A Mystery Writer’s Manhattan: Part Two
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This week as we continue to celebrate the relase of Manhattan Mayhem, a new mystery anthology from the Mystery Writers of America, we've got even more authors and their favorite places in New York City. Is danger lurking? Perhaps, or it could just be a suspense author plotting their next thriller in a crowded Manhattan resturant.
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Author of the "Manor House Mysteries" series
Manhattan Mayhem Story: "White Rabbit"
I’ve had the good fortune to be able to introduce each of my three daughters to New York, one at a time. They love the city as much as I do and are always eager for a return trip. Mostly, however, we spend our time eating—or deciding where to eat next. But my kids know that a trip to New York isn’t complete without grabbing a bite in the food court of Grand Central Terminal.
You’re probably wondering why. On my first visit to New York by myself I took the opportunity to explore Grand Central Terminal. The station’s tiled arches—and all that beautiful marble—drew me in. I followed a ramp down, deep into the terminal, expecting to encounter rows of dirty train tracks. Instead, I discovered beauty. From the moment I spied the bustling food court (and then, moments later, caught my first glimpse of Grand Central Oyster Bar’s swoon-worthy ceilings), I realized I’d stumbled upon a stunning secret place, a hidden gem.
And thus the food court beneath Grand Central Terminal became my own underground lair. Maybe I love it because I can grab a bagel and coffee, channel my inner arch-villain, and surreptitiously study the commuters around me. What better place to people-watch and plot than a train station, really? My husband hasn’t yet had a chance to visit. Hey, honey, guess where we’re going for breakfast!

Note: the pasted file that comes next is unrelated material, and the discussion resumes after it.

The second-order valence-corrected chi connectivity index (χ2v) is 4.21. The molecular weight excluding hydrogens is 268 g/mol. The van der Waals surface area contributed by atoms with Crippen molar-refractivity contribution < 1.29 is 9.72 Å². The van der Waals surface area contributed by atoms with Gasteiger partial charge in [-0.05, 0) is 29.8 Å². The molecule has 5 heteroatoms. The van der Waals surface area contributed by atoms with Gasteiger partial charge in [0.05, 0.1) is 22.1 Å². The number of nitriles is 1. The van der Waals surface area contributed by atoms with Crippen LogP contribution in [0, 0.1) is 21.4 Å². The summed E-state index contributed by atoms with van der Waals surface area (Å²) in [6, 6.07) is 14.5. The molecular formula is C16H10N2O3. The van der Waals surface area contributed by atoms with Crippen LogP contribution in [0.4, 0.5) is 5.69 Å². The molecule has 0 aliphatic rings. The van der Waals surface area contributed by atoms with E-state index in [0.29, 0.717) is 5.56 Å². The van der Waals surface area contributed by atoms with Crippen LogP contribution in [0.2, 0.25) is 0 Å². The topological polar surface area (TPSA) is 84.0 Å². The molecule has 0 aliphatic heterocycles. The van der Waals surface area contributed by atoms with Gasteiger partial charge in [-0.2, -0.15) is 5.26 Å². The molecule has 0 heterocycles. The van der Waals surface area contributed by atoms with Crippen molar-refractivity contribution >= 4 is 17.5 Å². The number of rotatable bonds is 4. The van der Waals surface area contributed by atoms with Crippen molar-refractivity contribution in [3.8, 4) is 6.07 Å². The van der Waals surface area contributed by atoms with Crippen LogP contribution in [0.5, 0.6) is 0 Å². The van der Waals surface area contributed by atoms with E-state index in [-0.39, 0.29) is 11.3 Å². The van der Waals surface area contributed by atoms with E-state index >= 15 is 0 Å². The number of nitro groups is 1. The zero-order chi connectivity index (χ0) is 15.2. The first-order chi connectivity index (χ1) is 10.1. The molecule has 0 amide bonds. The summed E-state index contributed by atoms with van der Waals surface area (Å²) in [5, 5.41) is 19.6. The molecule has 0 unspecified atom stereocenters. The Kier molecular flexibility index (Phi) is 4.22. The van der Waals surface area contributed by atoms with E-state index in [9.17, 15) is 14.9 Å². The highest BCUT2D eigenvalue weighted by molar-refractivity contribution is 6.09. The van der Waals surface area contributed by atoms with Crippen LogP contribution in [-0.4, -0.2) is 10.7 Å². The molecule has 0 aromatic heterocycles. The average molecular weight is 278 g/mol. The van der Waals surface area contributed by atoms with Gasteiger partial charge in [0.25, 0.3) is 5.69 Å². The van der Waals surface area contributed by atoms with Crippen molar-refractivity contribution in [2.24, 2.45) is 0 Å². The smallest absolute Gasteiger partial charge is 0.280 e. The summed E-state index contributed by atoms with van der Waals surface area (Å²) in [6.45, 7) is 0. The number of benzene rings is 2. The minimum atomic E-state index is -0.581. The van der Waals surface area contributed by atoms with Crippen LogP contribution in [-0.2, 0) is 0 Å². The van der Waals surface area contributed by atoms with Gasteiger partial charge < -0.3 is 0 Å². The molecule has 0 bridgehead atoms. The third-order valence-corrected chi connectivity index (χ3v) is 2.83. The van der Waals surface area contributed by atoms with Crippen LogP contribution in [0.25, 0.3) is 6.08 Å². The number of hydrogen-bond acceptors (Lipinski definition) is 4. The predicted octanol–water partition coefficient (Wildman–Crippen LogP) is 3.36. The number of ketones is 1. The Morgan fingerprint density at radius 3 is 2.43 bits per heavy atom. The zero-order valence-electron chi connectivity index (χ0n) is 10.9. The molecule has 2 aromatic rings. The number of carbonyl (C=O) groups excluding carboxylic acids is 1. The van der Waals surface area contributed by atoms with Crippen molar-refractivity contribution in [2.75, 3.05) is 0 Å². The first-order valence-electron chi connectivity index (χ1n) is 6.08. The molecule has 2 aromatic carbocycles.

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Author of "The Shanghai Moon: A Bill Smith/Lydia Chin Novel"
Manhattan Mayhem Story: "Chin Yong-Yun Makes A Siddach"
Chinatown has almost too many wonderful places to name, but I’ve narrowed it down to my favorite. There’s the Nom Wah Tea Parlor, the oldest tea parlor in Chinatown. The Chinese tea tradition is savory, not sweet, and at Nom Wah tea and dim sum are available all day. My favorite dessert has to be their delectable turnip cake. The New Kam Man market has everything: dishes, cookware, chopsticks, beautiful rice bowls, and even altars and altar supplies.
Nearby Columbus Park has games of xiangqi, early-morning tai chi and sword practice on the lawn, as well as musicians. I’ve been lucky enough to see the Beijing opera troupe come and perform there. For a little more culture I sometimes like to check out the Museum of Chinese in America, which gives the whole town context, and ties the entire experience together. I especially love their walking tours!
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Author of "Blood Foam: A Lewis Cole Mystery"
Manhattan Mayhem Story: "The Day After Victory"
For decades, Times Square in Manhattan has been known as the “crossroads of the world,” and with a history like that, it was a great place as a setting for my short story, “The Day After Victory Day.” For more than a hundred years, Times Square has been a place of parties, intrigue, public celebrations and other events.
Even though I’m a resident of New Hampshire, I’ve visited Times Square dozens of times. I traveled there through the gritty days of the early 1980’s, when the place was known for hustlers, porn shops and theaters, and then after the renewal, with bright shops and brighter lights, and now nearly 330,000 people pass through those clean and attractive places every day. But it’s the history of the place that has always intrigued me. The history of those days when a global war finally ended drew me to that time, where hundreds of thousands joined together to celebrate. But what of now?
There is one worthy place to visit, just north of Times Square, at a location called Duffy Square, named after Francis P. Duffy, a chaplain in the famed New York’s “Fighting 69th” Army Regiment during the First World War. A statue of Father Duffy has stood there since 1937, and whenever I re-visit Times Square, I make sure to take a walk to see this famed statue, and to think of what he and so many others have done in service to our country. There’s no bright signs or neon lights at this part of Times Square, and that’s just fine by me.
Julie Leung is the social media and marketing manager at Quirk Books—tweeting up storms and surfing the blog waves. She is also the author of a forthcoming trilogy, Mice of the Round Table (Fall '16), and Mother of FictionToFashion.com. You can follow her at @jleungbooks or simply at @QuirkBooks, where she drops pithy word nuggets on the daily.